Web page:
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Philbert Shih on Google’s move to AWS and asset-light

  • April 2, 2018

Source: Data Center Knowledge

GoDaddy Plans Wholesale AWS Cloud Migration

As its target customer base of small businesses continue to shy away from managing servers and hardware, GoDaddy is following suit by signing a deal with Amazon Web Services to run most its infrastructure in the public cloud. The AWS cloud migration will take multiple years, and include Amazon Elastic Container Service for Kubernetes (Amazon EKS) and Amazon Elastic Compute Cloud (Amazon EC2) P3 Instances.

For GoDaddy — one of the world’s largest small business web hosting provider with more than 17 million customers — the deal is significant. In fact, it may be hard to find a partnership that more clearly reflects the changes brought on by the public cloud and a company’s decision to focus on its core business (i.e. domains) and outsource the rest.

“This was in many ways a sign of the times,” Philbert Shih, managing director of Structure Research said. “This is where a lot of the sector is going to go.”

“What’s different with this is a lot of the activity around service providers working with AWS has been reselling and managing on top,” he said, noting that some smaller WordPress hosting providers do use AWS infrastructure. But none with the same footprint as GoDaddy, which has 14 data centers worldwide.

GoDaddy is the global market leader in domain name registration. However, it’s not planning an AWS cloud migration for its domain management business. As of December 2017, it had more than 75 million domains under management, with 92 percent of its customers’ owning domains they purchased from GoDaddy. Its domains business generates more than half of its revenue, per its most recent earnings.

In recent years, GoDaddy began to focus more on services that target small businesses specifically, like managed WordPress, online marketing, and web security. While it still sells VPS hosting and dedicated servers, it wraps those services under “Hosting and Presence”, which include its website builder tool GoCentral – a service that GoDaddy said has seen “continued strong adoption, increasing conversion from free to paid, and generating positive customer feedback and rising net promoter scores.” Its Hosting and Presence division hit $228.8 million in revenue in Q4, up 29.5 percent year over year.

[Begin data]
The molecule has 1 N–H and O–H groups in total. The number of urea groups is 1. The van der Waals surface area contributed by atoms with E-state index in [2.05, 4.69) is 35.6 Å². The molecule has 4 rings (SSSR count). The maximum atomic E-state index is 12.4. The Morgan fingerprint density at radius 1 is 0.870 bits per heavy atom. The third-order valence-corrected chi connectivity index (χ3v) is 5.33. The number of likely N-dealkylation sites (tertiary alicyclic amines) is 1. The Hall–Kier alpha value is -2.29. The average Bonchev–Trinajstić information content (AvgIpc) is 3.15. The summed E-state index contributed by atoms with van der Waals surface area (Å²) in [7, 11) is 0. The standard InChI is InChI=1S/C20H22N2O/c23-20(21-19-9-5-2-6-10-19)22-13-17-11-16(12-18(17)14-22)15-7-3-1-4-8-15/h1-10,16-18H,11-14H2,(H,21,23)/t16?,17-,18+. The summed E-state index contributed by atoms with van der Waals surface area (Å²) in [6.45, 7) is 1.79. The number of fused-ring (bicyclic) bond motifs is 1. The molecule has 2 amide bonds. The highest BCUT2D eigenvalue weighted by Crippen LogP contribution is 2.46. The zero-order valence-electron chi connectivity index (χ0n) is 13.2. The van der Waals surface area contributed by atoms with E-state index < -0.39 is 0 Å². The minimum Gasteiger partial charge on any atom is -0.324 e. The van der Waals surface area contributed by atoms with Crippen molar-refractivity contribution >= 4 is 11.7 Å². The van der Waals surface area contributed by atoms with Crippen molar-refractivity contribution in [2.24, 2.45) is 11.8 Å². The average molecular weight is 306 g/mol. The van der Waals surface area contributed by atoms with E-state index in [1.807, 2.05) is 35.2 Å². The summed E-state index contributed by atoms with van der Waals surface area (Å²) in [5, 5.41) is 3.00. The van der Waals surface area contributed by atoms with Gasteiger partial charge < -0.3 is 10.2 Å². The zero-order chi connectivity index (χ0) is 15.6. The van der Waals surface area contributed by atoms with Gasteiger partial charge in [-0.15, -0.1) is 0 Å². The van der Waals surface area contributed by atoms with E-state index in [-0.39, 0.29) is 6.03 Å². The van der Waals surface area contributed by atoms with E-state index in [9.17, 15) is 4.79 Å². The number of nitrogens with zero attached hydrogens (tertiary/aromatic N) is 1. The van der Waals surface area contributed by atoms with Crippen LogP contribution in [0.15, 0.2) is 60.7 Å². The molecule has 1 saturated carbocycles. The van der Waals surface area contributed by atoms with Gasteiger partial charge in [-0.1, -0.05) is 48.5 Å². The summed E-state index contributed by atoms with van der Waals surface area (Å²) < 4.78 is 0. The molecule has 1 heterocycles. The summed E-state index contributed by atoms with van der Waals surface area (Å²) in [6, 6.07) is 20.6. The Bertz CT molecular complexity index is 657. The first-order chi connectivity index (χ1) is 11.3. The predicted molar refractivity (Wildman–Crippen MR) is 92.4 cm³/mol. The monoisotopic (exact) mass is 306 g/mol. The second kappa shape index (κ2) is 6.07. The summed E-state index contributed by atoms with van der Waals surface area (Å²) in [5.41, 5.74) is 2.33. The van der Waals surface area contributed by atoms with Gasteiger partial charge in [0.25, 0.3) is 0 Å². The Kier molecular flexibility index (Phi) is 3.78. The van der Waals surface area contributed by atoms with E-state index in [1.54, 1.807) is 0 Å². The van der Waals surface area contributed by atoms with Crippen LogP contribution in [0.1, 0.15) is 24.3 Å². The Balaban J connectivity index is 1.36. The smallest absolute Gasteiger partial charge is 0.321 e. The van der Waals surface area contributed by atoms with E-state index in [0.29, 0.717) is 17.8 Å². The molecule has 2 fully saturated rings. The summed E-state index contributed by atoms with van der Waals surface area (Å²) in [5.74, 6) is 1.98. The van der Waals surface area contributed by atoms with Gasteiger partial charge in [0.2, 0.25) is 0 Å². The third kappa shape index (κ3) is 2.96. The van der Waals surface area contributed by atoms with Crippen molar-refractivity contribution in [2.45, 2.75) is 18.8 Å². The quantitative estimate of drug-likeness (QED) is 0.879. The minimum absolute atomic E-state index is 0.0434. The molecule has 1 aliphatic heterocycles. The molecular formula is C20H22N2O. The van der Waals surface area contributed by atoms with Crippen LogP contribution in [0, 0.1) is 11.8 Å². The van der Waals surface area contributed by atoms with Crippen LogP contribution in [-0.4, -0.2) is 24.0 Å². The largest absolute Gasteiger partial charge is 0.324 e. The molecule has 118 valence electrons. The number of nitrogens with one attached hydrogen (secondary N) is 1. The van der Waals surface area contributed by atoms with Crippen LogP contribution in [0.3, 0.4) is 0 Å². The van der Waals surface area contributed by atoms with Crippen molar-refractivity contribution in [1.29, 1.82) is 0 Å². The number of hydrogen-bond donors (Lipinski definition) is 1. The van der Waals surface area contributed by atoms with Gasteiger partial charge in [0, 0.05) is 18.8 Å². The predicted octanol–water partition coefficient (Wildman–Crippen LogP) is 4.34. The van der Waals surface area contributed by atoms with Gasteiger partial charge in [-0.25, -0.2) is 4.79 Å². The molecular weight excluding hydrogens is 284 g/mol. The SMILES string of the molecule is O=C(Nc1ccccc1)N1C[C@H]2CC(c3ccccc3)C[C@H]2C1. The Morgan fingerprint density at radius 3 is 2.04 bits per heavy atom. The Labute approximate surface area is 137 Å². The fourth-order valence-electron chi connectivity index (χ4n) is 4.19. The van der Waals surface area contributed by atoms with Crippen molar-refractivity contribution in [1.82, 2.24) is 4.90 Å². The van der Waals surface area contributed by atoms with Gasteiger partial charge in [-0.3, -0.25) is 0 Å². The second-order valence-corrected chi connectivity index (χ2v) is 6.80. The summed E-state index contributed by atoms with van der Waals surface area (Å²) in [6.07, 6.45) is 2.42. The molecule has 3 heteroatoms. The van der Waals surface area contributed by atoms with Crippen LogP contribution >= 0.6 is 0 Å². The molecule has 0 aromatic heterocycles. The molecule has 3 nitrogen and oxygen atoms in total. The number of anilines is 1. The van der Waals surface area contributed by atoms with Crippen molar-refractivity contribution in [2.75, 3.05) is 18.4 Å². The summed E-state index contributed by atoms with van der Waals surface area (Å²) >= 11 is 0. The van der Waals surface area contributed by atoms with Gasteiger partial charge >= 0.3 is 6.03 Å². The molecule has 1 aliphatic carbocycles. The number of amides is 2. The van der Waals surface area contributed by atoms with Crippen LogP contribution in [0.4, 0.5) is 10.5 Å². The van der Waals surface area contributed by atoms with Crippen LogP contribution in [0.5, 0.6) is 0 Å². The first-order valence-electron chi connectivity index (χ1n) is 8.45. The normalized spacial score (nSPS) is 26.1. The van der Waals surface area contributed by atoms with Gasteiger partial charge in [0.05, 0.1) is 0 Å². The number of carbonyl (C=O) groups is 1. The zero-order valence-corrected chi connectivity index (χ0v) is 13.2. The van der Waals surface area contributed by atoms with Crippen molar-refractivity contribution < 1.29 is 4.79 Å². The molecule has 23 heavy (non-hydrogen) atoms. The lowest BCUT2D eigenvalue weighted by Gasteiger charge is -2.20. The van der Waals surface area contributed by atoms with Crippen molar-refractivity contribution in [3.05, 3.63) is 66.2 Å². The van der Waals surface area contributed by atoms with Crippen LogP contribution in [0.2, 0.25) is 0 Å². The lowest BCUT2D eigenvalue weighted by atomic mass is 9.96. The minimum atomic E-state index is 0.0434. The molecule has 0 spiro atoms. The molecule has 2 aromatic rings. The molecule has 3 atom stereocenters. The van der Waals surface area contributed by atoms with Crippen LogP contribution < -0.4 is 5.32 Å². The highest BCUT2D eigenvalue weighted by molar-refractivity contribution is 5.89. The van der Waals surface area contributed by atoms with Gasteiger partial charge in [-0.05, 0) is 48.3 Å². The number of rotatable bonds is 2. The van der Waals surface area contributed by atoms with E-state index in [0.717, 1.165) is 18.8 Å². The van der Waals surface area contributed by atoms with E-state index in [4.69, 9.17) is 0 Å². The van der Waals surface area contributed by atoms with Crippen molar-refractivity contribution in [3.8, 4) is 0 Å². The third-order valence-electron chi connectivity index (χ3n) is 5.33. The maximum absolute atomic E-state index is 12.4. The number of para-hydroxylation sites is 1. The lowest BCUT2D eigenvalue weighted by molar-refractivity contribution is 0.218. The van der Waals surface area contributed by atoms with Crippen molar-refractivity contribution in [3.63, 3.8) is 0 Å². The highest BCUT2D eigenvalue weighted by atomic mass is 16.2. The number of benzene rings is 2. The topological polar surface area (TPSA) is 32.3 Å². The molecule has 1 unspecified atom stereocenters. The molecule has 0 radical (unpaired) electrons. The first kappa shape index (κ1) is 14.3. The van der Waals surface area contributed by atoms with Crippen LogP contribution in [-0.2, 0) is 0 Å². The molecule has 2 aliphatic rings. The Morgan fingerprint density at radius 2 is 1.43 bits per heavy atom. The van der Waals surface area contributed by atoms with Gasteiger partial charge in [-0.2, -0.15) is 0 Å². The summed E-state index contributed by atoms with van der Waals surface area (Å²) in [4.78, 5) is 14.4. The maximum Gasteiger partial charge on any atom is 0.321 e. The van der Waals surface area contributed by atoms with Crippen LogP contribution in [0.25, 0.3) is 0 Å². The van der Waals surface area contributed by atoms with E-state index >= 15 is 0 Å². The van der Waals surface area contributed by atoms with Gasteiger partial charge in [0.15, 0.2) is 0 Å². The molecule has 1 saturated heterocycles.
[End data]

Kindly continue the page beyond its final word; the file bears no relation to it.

“As a technology provider with more than 17 million customers, it was very important for GoDaddy to select a cloud provider with deep experience in delivering a highly reliable global infrastructure, as well as an unmatched track record of technology innovation, to support our rapidly expanding business,” Charles Beadnall, Chief Technology Officer at GoDaddy said in a statement. “AWS provides a superior global footprint and set of cloud capabilities which is why we selected them to meet our needs today and into the future. By operating on AWS, we’ll be able to innovate at the speed and scale we need to deliver powerful new tools that will help our customers run their own ventures and be successful online.”

Shih said that as GoDaddy has been on a rapid international expansion path, the migration to AWS makes even more sense.

“With the AWS partnership GoDaddy can literally spin up a presence in a market overnight, they can scale it as they grow, and the risk factor is lower,” he said.

So far there are no details about how many data centers GoDaddy will inevitably shut down as part of its AWS cloud migration plan, but since it’s a public company, we should soon find out.

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